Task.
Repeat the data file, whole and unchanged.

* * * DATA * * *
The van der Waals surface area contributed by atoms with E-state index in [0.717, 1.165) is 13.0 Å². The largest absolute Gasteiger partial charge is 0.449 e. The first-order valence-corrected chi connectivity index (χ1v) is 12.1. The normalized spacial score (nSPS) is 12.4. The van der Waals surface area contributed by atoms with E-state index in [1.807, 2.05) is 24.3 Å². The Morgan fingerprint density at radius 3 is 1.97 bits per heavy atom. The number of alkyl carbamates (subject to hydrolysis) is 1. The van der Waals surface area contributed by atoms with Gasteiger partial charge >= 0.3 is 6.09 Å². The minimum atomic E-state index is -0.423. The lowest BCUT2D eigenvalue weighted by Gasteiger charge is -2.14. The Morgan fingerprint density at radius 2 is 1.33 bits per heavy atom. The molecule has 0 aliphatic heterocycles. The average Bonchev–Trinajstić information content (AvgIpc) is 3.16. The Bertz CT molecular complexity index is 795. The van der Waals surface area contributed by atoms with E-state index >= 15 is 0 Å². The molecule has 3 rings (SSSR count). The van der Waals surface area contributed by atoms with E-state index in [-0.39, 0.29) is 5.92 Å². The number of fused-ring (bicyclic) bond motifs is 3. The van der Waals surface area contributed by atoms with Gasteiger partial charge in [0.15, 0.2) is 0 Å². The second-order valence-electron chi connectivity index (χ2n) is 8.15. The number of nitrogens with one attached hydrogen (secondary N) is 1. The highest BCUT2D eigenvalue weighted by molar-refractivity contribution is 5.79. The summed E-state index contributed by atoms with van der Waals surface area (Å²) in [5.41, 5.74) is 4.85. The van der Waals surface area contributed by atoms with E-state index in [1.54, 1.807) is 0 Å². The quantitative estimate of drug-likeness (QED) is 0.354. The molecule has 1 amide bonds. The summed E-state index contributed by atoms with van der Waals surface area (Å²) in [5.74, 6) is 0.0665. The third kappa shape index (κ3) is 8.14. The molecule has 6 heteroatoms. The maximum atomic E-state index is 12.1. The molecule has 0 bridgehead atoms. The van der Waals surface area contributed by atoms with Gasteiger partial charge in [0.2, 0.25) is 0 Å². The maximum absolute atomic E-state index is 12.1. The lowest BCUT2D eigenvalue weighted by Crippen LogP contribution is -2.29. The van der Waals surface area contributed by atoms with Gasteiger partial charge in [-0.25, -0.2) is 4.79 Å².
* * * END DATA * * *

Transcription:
The van der Waals surface area contributed by atoms with E-state index in [0.717, 1.165) is 13.0 Å². The largest absolute Gasteiger partial charge is 0.449 e. The first-order valence-corrected chi connectivity index (χ1v) is 12.1. The normalized spacial score (nSPS) is 12.4. The van der Waals surface area contributed by atoms with E-state index in [1.807, 2.05) is 24.3 Å². The Morgan fingerprint density at radius 3 is 1.97 bits per heavy atom. The number of alkyl carbamates (subject to hydrolysis) is 1. The van der Waals surface area contributed by atoms with Gasteiger partial charge >= 0.3 is 6.09 Å². The minimum atomic E-state index is -0.423. The lowest BCUT2D eigenvalue weighted by Gasteiger charge is -2.14. The Morgan fingerprint density at radius 2 is 1.33 bits per heavy atom. The molecule has 0 aliphatic heterocycles. The average Bonchev–Trinajstić information content (AvgIpc) is 3.16. The Bertz CT molecular complexity index is 795. The van der Waals surface area contributed by atoms with E-state index >= 15 is 0 Å². The molecule has 3 rings (SSSR count). The van der Waals surface area contributed by atoms with E-state index in [-0.39, 0.29) is 5.92 Å². The number of fused-ring (bicyclic) bond motifs is 3. The van der Waals surface area contributed by atoms with Gasteiger partial charge in [0.15, 0.2) is 0 Å². The second-order valence-electron chi connectivity index (χ2n) is 8.15. The number of nitrogens with one attached hydrogen (secondary N) is 1. The highest BCUT2D eigenvalue weighted by molar-refractivity contribution is 5.79. The summed E-state index contributed by atoms with van der Waals surface area (Å²) in [5.41, 5.74) is 4.85. The van der Waals surface area contributed by atoms with E-state index in [1.54, 1.807) is 0 Å². The quantitative estimate of drug-likeness (QED) is 0.354. The molecule has 1 amide bonds. The summed E-state index contributed by atoms with van der Waals surface area (Å²) in [5.74, 6) is 0.0665. The third kappa shape index (κ3) is 8.14. The molecule has 6 heteroatoms. The maximum atomic E-state index is 12.1. The molecule has 0 bridgehead atoms. The van der Waals surface area contributed by atoms with Gasteiger partial charge in [0.2, 0.25) is 0 Å². The maximum absolute atomic E-state index is 12.1. The lowest BCUT2D eigenvalue weighted by Crippen LogP contribution is -2.29. The van der Waals surface area contributed by atoms with Gasteiger partial charge in [-0.25, -0.2) is 4.79 Å².